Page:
- In general, I recommend just deciding how much something is worth to you before you start bargaining, then just try to get to that price. And remember at the big markets most of the stalls sell the same stuff, so if someone won’t give you the right price or annoys you, just go somewhere else to get it.
|The 17-Arch Bridge at Dusk :: The Summer Palace|
- You might want to have a little Chinese money (200 RMB, maybe) for a taxi if you fly into Beijing, but otherwise you can plan on using ATMs: they’re everywhere. Bank of China and ICBC (Industrial and Commercial Bank of China) ATMs almost always take foreign cards, as to some Bank of Beijing and China Construction Bank ATMs. The ones that work usually have a Visa Electron sticker on them.
- Only “tourist” places or expensive restaurants generally take credit cards, so if you need to use it be sure to find out before eating if they’ll take it. (Note that a Visa or MC sign outside does not always mean that those cards, or at least the non-Chinese versions, will be accepted.)
- There are three different words for Chinese money you might hear, which can be confusing. The first is Renminbi. That’s the official name for Chinese currency, and is like saying US Dollars. The second is yuan (you-en). That’s more like saying “dollars.” Lots of the price tags you see will have a “Y” in front of the number, and you’ll hear it in conversation as well. The third, and most common, word is kuai (kwhy). It’s like saying “bucks” and will be the word you usually hear at markets.
- Bills come in 100, 50, 20, 10, 5, and 1 RMB denominations. Cash machines only give out 100s, so that’s the most common bill. (There is also a 1 RMB coin, although you don’t see it much in Beijing.)
- For amounts lower than 1 RMB, you get jiao (gee-yow), although everyone calls them Mao. There are 10 jiao to 1 RMB, and they come in 5 jiao and 1 jiao denominations. They also come in both paper and coin form just to confuse things more.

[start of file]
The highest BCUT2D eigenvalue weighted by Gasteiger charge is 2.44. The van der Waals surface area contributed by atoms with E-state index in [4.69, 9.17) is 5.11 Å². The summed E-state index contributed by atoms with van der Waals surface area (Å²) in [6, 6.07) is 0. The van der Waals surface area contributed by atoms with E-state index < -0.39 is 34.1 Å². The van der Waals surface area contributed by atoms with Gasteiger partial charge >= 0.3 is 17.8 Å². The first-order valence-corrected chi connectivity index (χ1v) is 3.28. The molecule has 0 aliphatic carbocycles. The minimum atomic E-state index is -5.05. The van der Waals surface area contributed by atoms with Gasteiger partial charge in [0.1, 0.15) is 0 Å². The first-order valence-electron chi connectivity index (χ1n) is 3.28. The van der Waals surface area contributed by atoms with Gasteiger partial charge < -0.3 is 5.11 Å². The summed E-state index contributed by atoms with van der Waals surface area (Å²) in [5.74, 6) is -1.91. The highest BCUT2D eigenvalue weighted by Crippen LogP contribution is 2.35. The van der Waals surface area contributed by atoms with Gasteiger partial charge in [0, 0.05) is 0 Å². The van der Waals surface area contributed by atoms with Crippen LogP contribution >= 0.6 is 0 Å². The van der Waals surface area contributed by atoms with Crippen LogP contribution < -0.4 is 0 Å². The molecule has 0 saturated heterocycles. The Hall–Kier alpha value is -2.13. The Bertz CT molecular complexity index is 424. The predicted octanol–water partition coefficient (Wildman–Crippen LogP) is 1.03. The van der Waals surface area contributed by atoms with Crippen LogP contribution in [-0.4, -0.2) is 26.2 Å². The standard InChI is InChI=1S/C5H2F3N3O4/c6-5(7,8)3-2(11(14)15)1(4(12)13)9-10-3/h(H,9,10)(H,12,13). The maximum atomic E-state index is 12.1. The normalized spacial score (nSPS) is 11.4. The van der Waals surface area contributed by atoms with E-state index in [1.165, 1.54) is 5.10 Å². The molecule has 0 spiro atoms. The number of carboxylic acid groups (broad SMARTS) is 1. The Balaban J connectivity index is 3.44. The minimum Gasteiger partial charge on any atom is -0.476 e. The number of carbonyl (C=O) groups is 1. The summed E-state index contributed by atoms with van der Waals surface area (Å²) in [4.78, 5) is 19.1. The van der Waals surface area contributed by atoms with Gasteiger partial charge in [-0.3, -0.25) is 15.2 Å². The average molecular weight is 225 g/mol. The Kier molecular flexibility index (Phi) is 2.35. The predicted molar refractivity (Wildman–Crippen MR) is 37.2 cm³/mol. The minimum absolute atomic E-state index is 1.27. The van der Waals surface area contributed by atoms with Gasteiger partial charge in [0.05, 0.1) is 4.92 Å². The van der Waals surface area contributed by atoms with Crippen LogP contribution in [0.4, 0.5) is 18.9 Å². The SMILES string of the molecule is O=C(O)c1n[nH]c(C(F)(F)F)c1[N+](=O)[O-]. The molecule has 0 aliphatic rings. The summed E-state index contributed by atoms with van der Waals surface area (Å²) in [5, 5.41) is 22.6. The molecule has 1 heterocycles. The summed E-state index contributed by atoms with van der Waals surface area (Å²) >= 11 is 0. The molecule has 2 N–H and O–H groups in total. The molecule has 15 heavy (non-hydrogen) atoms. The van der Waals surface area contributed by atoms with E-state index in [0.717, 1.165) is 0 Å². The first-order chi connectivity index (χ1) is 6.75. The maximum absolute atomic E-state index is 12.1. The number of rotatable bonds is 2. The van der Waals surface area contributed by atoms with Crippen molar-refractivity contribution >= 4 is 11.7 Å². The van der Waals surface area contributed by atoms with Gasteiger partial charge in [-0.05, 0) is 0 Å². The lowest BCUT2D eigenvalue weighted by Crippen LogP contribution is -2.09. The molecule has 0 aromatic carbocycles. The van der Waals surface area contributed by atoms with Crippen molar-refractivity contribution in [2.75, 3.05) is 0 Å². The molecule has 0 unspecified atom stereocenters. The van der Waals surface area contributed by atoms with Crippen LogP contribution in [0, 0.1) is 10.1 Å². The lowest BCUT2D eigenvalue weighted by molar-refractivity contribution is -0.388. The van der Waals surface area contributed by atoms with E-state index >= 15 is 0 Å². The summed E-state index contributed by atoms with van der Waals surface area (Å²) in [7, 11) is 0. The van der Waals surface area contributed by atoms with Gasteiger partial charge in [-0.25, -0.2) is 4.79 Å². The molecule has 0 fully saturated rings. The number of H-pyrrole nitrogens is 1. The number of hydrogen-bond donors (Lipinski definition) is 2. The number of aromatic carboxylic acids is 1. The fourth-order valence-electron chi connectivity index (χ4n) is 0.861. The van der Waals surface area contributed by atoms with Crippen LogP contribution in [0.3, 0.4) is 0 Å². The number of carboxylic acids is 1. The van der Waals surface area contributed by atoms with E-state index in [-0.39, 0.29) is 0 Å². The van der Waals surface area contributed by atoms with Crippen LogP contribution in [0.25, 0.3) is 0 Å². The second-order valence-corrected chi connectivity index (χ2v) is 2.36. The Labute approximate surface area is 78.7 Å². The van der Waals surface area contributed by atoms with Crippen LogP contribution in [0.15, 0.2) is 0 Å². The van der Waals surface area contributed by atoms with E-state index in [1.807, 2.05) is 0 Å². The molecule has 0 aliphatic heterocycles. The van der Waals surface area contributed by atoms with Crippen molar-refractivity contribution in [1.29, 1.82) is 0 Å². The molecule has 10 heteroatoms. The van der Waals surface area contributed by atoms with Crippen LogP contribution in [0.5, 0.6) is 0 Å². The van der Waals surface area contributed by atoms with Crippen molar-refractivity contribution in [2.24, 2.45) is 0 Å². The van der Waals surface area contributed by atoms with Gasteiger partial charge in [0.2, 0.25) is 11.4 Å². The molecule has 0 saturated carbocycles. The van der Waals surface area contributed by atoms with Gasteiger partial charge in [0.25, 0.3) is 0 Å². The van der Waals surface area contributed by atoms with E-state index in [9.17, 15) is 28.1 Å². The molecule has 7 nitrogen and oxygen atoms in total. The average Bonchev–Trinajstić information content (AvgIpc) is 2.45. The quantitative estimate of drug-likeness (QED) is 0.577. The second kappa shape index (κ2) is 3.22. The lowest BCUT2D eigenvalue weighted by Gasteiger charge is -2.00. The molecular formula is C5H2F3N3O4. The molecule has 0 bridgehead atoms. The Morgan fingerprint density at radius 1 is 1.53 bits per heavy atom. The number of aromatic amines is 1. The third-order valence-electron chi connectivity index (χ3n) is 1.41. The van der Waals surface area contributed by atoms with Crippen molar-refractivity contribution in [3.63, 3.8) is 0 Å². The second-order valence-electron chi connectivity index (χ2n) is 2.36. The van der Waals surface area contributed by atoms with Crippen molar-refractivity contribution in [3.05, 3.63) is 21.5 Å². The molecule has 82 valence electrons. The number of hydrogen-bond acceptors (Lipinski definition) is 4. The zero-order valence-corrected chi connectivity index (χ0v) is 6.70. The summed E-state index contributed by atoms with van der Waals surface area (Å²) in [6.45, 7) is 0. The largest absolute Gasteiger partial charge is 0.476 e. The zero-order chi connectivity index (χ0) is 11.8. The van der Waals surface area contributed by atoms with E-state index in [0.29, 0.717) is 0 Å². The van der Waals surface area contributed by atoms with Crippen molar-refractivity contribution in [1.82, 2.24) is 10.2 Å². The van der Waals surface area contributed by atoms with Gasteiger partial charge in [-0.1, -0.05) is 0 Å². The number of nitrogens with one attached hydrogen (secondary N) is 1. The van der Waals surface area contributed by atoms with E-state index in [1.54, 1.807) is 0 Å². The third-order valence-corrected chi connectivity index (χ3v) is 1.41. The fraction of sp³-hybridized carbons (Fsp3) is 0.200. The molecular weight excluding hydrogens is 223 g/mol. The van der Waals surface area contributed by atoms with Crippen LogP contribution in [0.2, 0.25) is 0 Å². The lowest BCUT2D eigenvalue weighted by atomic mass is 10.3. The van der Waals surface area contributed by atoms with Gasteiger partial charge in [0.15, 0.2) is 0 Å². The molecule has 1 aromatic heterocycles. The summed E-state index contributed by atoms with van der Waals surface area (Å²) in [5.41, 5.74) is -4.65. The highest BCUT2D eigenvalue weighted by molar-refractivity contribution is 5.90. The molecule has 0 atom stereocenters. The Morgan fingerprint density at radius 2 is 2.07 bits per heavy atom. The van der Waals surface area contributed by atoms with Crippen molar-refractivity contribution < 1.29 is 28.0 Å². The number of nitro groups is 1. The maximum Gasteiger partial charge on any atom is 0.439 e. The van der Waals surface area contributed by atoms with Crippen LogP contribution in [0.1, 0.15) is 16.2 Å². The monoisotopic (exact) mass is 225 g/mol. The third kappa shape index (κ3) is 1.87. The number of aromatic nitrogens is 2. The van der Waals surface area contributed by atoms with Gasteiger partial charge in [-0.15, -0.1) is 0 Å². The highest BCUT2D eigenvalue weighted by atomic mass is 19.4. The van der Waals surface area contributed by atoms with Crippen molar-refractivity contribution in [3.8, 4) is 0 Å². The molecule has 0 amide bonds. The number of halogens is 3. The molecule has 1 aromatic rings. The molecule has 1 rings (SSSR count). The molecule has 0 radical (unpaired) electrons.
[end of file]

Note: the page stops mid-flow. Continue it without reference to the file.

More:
- If you fly in, there is an official cab line at the airport, which you should have no trouble finding because it’s usually long and pretty slow. There are of course tons of people trying to get you to come with them; they should just be ignored. We’ve taken them a few times, and while it works fine, they charge at least double what a cab would cost, whatever they might claim, and that’s for people who know Chinese. I’ve heard of people paying five or six times what it would have cost in a normal cab. And it might actually be slower than a cab, since some of them refuse to take the expressway because they don’t want to pay the toll.
- Cabs do have to go through a toll-gate on the way back from the airport. The toll is 10 RMB, which won’t show up on the meter but which the driver will add onto your fare in the end.
- Overall, cab drivers in Beijing seem to be pretty honest, so that’s not a big worry. In 7 months I don’t think I was taken for a ride. Even when I was worried about it and about to say something–if the cab has been zooming along strange streets–the cab usually turns a corner and I ended up, somehow, right where I wanted to go. And taxis are insanely cheap, so it’s not a big deal. (The other day my wife was in a cab for an hour and it cost 6 US dollars.)
- Almost no cab drivers speak English, so either learn how to say where you want to go, have the name/address in Chinese, or have a tourist map (available all over) that has names in both English and Chinese.
- The only time you’ll probably have to really hassle with a taxi driver is coming back from the Summer Palace. It’s out of the way, so it’s not really possible to just flag down a cab like you can do in most places in the city. Because of this, none of the drivers will want to use their meter and will ask for a set price. Remember how much it cost for you to get there, and try to keep the return price within 20 RMB or so of the price you paid on the way out.
- Try to avoid rickshaws (unless you are taking a Hutong tour in Houhai). And if you must get in one, be sure to agree on a price–in Chinese dollars–before hand. They like to assume you’ll be paying them in US dollars, which can lead to some ugly situations at the end of the ride. I’ve also heard that sometimes they’ll take you down an alley or something and mug you, but I don’t actually know anyone that happened to so you should take that with a grain of salt.
- The subway is dirty and doesn’t go too many places, but it’s cheap, easy to understand, and not too crowded so, depending on your destination, it might be an option. The big sites you can get to on the subway are Tiananmen Square/Forbidden City, Lama Temple, and the Silk Market, which doesn’t matter because you shouldn’t go there.
- It pays to know the directions: Bei is north, Nan is south, Xi is west, and Dong is east. Also, Lu is street. Streets with the same name are grouped together, so if you’re looking for Gongren Tiyuchang Xilu and you find Gongren Tiyuchang Beilu, you’ll know you’re nearby.